House Democrats are looking to add a provision requiring the United States Capitol to remove busts of controversial historical figures, including a handful of known supporters of the Confederacy, from the building to a spending bill designed to fund the legislative branch.
The Hill reports that Speaker of the House Nancy Pelosi (D-CA) and a team of Democratic leaders unveiled the measure Monday and will bring the bill, which otherwise authorizes Congress to spend money on infrastructure, staffing, and other necessary items of upkeep, to a vote on Friday.
Democrats are specifically interested in removing a bust of former Supreme Court Chief Justice Roger Taney, who authored the decision in Dred Scott v. Sandford, which determined that “all people of African descent, free or enslaved, were not United States citizens and therefore had no right to sue in federal court,” per History.com.
Although Taney has other accomplishments to his name, the Dred Scott decision was instrumental in inspiring abolitionists — and particularly abolitionist legislators — to press for an end to slavery in the United States.
Rep. Barbara Lee (D-CA) is leading the charge to have Taney booted from the Capitol building.
“I think in this moment more people are beginning to recognize the nature of racism and how these people fought to continue enslaving people,” the head of the Congressional Black Caucus said last week.
Pelosi also ordered portraits of four previous House Speakers who also served in the Confederacy or Confederate army removed from the Capitol building late last month, per The Hill.
The new measure would target statues and other permanent fixtures in the Capitol.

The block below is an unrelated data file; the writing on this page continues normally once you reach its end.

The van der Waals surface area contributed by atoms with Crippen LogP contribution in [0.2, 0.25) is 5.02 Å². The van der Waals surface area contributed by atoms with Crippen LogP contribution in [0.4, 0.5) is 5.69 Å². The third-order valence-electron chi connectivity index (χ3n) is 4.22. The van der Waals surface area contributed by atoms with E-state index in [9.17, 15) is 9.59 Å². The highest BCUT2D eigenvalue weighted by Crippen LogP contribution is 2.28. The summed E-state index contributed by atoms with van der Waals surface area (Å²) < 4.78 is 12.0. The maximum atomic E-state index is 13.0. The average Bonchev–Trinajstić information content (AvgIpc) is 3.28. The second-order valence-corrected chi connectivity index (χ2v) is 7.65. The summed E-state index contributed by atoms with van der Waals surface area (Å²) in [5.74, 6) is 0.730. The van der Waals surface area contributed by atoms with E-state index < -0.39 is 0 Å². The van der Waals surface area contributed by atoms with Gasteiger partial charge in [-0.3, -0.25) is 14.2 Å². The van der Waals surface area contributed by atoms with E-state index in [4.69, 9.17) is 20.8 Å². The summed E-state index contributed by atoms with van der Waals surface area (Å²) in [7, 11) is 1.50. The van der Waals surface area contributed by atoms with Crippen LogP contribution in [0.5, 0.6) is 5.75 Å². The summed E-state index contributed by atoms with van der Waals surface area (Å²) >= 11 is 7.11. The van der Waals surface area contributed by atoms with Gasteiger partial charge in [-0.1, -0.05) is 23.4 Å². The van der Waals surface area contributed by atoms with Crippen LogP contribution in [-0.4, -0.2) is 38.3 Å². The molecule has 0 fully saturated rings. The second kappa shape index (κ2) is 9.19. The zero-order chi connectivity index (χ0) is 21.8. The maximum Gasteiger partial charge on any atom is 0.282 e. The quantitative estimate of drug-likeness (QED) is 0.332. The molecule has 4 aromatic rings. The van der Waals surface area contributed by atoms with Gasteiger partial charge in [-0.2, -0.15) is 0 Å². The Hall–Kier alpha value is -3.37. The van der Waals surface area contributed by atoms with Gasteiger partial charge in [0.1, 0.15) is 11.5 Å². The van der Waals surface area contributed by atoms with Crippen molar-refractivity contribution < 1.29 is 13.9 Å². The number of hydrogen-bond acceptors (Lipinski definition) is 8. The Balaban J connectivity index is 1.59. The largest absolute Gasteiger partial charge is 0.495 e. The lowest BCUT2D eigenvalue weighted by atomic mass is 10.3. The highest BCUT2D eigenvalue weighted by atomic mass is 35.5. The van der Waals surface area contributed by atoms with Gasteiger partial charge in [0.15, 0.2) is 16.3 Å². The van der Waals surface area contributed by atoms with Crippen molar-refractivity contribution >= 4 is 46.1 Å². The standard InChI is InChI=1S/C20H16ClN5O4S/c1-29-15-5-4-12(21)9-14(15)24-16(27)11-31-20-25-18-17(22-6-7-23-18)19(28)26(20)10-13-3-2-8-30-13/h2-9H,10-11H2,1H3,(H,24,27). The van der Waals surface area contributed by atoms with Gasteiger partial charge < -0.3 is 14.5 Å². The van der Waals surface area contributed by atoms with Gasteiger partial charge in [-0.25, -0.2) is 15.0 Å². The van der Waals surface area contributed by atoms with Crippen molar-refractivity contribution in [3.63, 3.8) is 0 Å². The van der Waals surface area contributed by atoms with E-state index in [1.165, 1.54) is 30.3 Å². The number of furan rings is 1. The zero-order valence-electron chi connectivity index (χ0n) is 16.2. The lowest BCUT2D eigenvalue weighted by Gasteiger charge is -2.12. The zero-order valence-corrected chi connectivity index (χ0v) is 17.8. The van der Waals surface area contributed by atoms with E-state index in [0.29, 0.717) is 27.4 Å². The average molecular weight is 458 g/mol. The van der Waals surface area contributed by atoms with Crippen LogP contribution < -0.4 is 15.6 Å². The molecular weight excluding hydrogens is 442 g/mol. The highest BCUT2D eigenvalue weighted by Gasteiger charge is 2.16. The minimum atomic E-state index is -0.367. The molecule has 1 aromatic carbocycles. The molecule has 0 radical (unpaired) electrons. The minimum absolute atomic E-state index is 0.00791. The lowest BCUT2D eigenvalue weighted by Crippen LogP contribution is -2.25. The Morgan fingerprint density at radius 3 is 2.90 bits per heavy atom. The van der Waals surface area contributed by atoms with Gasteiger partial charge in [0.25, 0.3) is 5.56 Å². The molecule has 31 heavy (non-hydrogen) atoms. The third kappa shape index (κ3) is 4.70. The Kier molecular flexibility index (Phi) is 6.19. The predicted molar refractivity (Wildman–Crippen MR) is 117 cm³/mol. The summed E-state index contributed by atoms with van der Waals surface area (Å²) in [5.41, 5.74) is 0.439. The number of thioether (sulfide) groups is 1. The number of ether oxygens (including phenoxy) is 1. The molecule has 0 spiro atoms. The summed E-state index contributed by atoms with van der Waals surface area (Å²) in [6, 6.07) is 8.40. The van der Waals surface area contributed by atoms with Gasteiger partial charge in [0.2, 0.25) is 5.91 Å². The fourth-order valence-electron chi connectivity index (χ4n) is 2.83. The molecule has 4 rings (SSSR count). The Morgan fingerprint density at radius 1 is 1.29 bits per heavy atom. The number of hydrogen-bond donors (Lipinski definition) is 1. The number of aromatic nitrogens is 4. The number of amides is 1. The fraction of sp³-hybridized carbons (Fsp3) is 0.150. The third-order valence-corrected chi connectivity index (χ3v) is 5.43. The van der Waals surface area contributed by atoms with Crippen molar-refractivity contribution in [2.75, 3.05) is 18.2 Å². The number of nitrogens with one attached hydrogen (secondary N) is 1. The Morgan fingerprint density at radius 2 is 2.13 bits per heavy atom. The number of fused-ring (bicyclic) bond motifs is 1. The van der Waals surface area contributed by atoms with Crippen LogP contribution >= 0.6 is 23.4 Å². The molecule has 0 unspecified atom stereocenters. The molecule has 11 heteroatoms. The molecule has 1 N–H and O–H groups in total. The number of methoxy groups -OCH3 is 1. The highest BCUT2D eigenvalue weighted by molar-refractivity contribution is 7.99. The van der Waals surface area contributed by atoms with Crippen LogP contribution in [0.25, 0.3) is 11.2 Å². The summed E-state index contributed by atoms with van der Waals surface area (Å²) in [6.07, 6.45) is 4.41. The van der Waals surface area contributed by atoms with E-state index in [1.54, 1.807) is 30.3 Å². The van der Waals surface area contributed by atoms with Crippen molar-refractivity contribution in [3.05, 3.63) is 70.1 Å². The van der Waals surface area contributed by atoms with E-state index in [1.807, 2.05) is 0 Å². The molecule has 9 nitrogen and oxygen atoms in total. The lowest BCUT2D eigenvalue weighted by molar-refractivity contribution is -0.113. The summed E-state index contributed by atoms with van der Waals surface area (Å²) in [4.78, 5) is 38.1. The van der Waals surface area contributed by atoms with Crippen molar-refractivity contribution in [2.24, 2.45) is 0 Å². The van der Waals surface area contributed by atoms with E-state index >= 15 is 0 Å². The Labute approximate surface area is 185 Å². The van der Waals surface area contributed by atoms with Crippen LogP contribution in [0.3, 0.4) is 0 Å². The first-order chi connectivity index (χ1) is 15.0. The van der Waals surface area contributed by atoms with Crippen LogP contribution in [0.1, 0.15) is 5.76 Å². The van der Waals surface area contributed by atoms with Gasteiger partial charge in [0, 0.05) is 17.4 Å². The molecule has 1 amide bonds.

“The bill released Monday would order the Architect of the Capitol to remove all statues of people who served in the Confederate states’ government or in its armed forces during the Civil War and place them into storage,” The Hill says. “It also specifically orders the removal of the Taney bust and the statues of Charles Aycock, who served as North Carolina governor in the early 20th century; John Calhoun, the former vice president and member of Congress who was a proponent of slavery; and James Paul Clarke, a former senator and governor of Arkansas who advocated for white supremacy.”
A separate bill, authored by Democratic majority leader Rep. Steny Hoyer (D-MD) would replace Taney’s bust with one of Supreme Court Justice Thurgood Marshall, the first African-American to serve in that role.
A statue of long-time Democrat leader, Robert Byrd, who served as a recruiter for the Ku Klux Klan and as the “Kleagle and Exalted Cyclops” of his local branch of the notorious hate group (and who, despite distancing himself from the Klan in later years, used racial slurs in public interviews as late as 2001), is not mentioned among the targets.
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